Beer – it's not just the alcohol that goes to your head. (Photo by Fabrice ROSE)
This post is the long overdue conclusion to my silicon experiment. The idea was to replicate a study that found improved skin quality, nail thickness and hair growth using a bioavailable form of silicon known as choline-stabilized orthosilicic acid (ch-OSA).
For two and a half months, I mixed five drops of Natrol's BioSil product with juice. This was equal to 5 mg of ch-OSA, which is only half the dose used in the original study. In an update post, I wrote that there might have been a slight increase in the thickness of my nails. I did not see an increase in the speed of growth, however. Hair growth and skin quality were also unchanged.
I then increased the dose to 10 mg for the next two months. To make the experiment more scientific, I began cutting my nails every 14 days to see if there was any change in how quickly they grew. Again, there was no significant change in skin, nail or hair quality.
After the bottle of BioSil was finished, I continued the experiment with Jarrow's JarroSil product while keeping the amount of orthosilicic acid at 10 mg. There's not much difference in price between the two products, but one thing Jarrow definitely has over Natrol's orthosilicic acid is the taste: BioSil tastes pretty horrible, while JarroSil doesn't really taste much of anything.
I now have several months of experimentation behind me with JarroSil. After a month or so of taking 10 mg daily, I began a routine where I take the product for two weeks and then have two weeks off, all the while keeping an eye on hair and nail growth and skin quality.
Even though I had pretty high expectations from ch-OSA, given that it had the science behind it and people seemed to have good experiences with it in general, I can't say I noticed any improvements. Hair thickness has not increased, at least not visibly, and my skin looks the same regardless of whether I'm using the product or not. On some weeks I think my nails grow faster than on others, but this seems to be independent of silicon.
One reason for not seeing any positive results may be that the original study was done on middle-aged women. Perhaps the benefits of orthosilicic acid supplementation come with age. Another possible explanation is that dietary intake of orthosilicic acid also plays a role. The European Food Safety Authority has estimated that the typical dietary intake of silicon is 20-50 mg. Maybe I already get enough bioavailable silicon from my diet, and the extra 10 mg did not yield any additional benefits.
Speaking of bioavailable silicon, did you know that the best dietary source is beer? According to one study, beer contains a little less than 20 mg of silicon per liter on average, regardless of the type or geographic origin of the beer (link). The actual amount varies between 9 and 39 mg per liter.
About 80% of the silicon is in the form of orthosilicic acid, which is the bioavailable form. The absorption of silicon from beer is 55%. This means that a can of beer (330 mL) contains, on average, about 7 mg of silicon. Of this, about 5.6 mg is orthosilicic acid, about 3.5 mg of which is absorbed.
There is no data directly comparing the bioavailability of ch-OSA and orthosilicic acid from beer, but since the urinary excretion rates of the two appear to be similar, we can assume their absorption is also similar. Thus, two cans of beer would give roughly the same amount of orthosilicic acid as used in the study.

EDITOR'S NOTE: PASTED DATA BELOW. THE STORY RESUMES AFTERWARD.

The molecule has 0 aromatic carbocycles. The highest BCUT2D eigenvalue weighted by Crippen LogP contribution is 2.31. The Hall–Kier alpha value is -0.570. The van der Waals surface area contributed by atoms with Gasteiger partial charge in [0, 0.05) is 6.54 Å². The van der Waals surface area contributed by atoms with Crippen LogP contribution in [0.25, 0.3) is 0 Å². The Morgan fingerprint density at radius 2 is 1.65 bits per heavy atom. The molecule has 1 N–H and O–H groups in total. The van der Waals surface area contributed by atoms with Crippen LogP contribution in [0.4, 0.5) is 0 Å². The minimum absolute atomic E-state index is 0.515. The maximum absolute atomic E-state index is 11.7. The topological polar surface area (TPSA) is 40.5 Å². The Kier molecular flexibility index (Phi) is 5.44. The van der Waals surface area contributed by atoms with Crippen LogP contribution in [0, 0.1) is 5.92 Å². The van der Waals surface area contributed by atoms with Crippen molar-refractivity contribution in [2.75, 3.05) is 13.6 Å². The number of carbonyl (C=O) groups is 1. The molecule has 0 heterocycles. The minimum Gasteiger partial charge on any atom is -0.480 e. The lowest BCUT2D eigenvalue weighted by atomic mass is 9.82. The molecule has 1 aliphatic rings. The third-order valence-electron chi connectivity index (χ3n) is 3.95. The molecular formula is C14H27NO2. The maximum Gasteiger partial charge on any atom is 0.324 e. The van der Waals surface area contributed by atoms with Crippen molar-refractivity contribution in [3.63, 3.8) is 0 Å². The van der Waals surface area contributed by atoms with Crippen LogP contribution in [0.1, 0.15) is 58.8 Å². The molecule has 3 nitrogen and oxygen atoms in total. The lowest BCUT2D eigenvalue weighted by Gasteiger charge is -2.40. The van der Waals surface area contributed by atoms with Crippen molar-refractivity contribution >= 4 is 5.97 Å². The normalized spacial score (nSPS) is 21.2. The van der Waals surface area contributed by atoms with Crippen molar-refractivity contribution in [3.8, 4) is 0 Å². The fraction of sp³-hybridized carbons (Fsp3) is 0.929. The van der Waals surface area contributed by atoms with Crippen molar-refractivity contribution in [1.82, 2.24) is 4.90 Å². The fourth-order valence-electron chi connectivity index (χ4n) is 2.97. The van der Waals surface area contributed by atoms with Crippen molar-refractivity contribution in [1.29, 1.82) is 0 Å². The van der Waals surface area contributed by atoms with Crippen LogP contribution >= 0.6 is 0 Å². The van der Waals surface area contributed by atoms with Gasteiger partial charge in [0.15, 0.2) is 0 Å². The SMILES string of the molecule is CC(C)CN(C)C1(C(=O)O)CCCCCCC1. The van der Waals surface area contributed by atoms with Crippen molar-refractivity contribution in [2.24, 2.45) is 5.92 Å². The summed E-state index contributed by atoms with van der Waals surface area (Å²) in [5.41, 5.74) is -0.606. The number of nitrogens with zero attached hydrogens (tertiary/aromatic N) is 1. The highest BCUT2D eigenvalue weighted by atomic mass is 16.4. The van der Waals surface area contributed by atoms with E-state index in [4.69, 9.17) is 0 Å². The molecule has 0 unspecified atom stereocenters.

Jarrow and Natrol mention only that silicon is poorly absorbed from many food sources and that orthosilicic acid is easily polymerized, which dramatically reduces its bioavailability (the choline is added to prevent the polymerization). This is indeed true, but they neglect to mention that not all dietary sources of silicon are poor. Beer seems to be the best one, but even water and mineral water contain 2-5 mg of orthosilicic acid per liter (link).
Since beer is one of my vices, I think I get enough orthosilicic acid in my diet anyway, so I won't be investing into supplemental forms anymore. However, if your dietary intake is low and you're looking for ways to increase hair or nail thickness, supplementing with JarroSil or BioSil may be worth a shot.
Even though my conclusion to the experiment is that I did not notice any visible results, I'm not disregarding orthosilicic acid as worthless. In fact, a new study confirms some of the findings of the study on photoaged women (link):
Forty-eight women with fine hair were given 10 mg Si/day in the form of ch-OSA beadlets (n = 24) or a placebo (n = 24), orally for 9 months. Oral intake of ch-OSA had a positive effect on tensile strength including elasticity and break load and resulted in thicker hair.
It may be that some of the effects are more preventative rather than visible improvements. In the above study, for example, the increased thickness was in comparison to the placebo group, not the beginning of the experiment. Both groups saw decreases in hair strength; the supplemented group simply experienced a smaller decrease.
The next time someone argues that drinking is bad for the skin, you can counter them with the high silicon content of beer.
For more information on hair and skin, see these posts:
The Forgotten Anti-Aging Classic: Retinoids Are the Skin's Best Friend
Topical Vitamin C for Skin: Re-examining the Case
Lutein for Skin Elasticity, Hydration and Photo-Protection – Experiment Begins
Coconut Oil Is Better than Olive Oil for Atopic Dermatitis